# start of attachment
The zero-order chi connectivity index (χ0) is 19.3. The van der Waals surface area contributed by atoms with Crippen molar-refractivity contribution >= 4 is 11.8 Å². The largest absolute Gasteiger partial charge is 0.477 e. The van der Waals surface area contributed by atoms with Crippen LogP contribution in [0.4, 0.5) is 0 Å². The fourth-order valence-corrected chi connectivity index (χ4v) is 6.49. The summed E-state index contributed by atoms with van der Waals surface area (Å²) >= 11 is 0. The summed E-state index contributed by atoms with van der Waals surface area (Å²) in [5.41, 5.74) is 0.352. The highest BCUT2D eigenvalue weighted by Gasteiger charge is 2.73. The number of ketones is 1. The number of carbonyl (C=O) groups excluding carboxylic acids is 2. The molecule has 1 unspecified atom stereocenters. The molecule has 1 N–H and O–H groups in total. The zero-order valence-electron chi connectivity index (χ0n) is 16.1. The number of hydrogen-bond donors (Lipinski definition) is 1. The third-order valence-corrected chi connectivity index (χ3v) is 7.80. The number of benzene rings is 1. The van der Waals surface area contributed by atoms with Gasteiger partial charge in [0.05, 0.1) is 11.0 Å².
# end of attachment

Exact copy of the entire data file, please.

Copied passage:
The zero-order chi connectivity index (χ0) is 19.3. The van der Waals surface area contributed by atoms with Crippen molar-refractivity contribution >= 4 is 11.8 Å². The largest absolute Gasteiger partial charge is 0.477 e. The van der Waals surface area contributed by atoms with Crippen LogP contribution in [0.4, 0.5) is 0 Å². The fourth-order valence-corrected chi connectivity index (χ4v) is 6.49. The summed E-state index contributed by atoms with van der Waals surface area (Å²) >= 11 is 0. The summed E-state index contributed by atoms with van der Waals surface area (Å²) in [5.41, 5.74) is 0.352. The highest BCUT2D eigenvalue weighted by Gasteiger charge is 2.73. The number of ketones is 1. The number of carbonyl (C=O) groups excluding carboxylic acids is 2. The molecule has 1 unspecified atom stereocenters. The molecule has 1 N–H and O–H groups in total. The zero-order valence-electron chi connectivity index (χ0n) is 16.1. The number of hydrogen-bond donors (Lipinski definition) is 1. The third-order valence-corrected chi connectivity index (χ3v) is 7.80. The number of benzene rings is 1. The van der Waals surface area contributed by atoms with Gasteiger partial charge in [0.05, 0.1) is 11.0 Å².